How Do Citizens See the European Union?

Written by | Friday, January 23rd, 2015

Virginie Timmerman (Notre Europe – Jacques Delors Institute)

What do European citizens appreciate and what bothers them about the European Union? In which countries is the EU perceived positively and in which negatively?

To answer these questions, a survey of a representative sample involving the citizens of eighteen EU Member States has been conducted. The participants in the survey were asked about their EU associations. On the basis of their reactions, it is possible to divide the states in three distinct categories: states, where a positive attitude towards the EU prevails (Sweden, Poland, Ireland, Estonia, Malta, and Romania); states, whose citizens perceive the EU rather negatively (Great Britain, Czech Republic, Spain, Italy, and Greece); and finally states, whose citizens have mixed opinions about the EU (Latvia, Germany, Netherlands, France, Austria, Hungary, and Bulgaria).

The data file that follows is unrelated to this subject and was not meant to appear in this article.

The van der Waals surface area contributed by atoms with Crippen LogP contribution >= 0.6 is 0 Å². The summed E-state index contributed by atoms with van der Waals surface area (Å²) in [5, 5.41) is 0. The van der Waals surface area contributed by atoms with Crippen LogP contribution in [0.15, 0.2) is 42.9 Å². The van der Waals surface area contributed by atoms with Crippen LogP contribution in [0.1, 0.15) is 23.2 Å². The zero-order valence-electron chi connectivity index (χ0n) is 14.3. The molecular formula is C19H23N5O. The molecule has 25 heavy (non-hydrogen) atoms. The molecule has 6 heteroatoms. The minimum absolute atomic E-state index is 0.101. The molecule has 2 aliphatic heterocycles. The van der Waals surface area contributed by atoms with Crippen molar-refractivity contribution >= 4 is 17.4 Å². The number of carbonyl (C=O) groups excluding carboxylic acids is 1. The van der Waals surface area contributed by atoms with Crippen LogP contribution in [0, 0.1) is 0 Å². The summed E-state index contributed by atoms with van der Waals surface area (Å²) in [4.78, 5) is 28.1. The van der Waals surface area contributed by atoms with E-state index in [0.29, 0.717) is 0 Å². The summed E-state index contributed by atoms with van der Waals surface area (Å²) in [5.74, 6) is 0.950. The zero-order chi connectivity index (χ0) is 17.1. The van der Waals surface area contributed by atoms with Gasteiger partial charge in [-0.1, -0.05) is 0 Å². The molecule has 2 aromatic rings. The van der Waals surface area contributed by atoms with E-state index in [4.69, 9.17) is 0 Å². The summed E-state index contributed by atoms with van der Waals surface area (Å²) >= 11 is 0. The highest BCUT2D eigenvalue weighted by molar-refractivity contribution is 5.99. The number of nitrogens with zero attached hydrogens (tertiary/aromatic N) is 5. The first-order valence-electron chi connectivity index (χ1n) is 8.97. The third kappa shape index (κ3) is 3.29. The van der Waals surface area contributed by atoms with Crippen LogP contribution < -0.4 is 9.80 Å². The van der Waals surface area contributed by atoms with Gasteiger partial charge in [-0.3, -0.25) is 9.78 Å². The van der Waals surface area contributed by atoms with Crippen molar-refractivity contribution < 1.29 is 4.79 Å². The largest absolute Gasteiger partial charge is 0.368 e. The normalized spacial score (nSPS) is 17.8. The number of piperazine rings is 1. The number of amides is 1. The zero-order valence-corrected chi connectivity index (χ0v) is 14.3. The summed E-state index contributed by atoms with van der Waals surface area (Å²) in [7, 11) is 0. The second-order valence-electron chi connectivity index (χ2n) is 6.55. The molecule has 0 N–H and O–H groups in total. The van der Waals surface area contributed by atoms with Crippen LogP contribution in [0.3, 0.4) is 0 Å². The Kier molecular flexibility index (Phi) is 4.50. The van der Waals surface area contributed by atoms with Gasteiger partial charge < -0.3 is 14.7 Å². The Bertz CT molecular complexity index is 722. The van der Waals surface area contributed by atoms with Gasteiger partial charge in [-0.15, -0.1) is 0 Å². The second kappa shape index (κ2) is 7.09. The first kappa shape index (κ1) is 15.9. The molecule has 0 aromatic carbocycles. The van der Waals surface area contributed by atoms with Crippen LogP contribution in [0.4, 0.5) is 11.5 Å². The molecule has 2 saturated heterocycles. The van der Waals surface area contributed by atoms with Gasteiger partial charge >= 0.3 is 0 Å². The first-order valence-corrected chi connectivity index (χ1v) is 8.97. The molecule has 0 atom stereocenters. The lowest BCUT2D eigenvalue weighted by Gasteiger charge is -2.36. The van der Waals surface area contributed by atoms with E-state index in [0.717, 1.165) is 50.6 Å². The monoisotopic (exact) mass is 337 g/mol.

Among the most frequently mentioned positive aspects of European integration was the free movement of people, followed by European values, funding, and free movement of goods and capital, i.e. the single market. EU citizens thus mostly appreciate the possibilities of easier travelling, not only as tourists, but also as workers or students. In addition, they also appreciate more abstract values, such as the idea of a community consisting of different countries and cultures, and the EU’s ability to secure peace, or solidarity. In the countries of the former Eastern bloc and Greece, funding coming from the EU’s structural and other funds, which is designed to boost the development of infrastructure and encourage entrepreneurship, etc., is also seen positively.

On the other hand, what bothers the Europeans about the EU? The most frequently mentioned aspect is excessive regulation. The EU citizens overall perceive the ambitions of regulations as surreal and, therefore, often being a source of absurdities. The regulation is also widely seen as something which only deepens the inequalities among individual states and which usurps sovereignty in matters which they consider as being of internal nature. Another widely mentioned negative aspect is the high degree of bureaucracy. Ineffective functioning and the feeling of alienation between the EU and its citizens are attributed to this factor. As a result, the ordinary citizens are incapable of comprehending the overly complicated bureaucratization of EU institutions.

(The study can be downloaded here:

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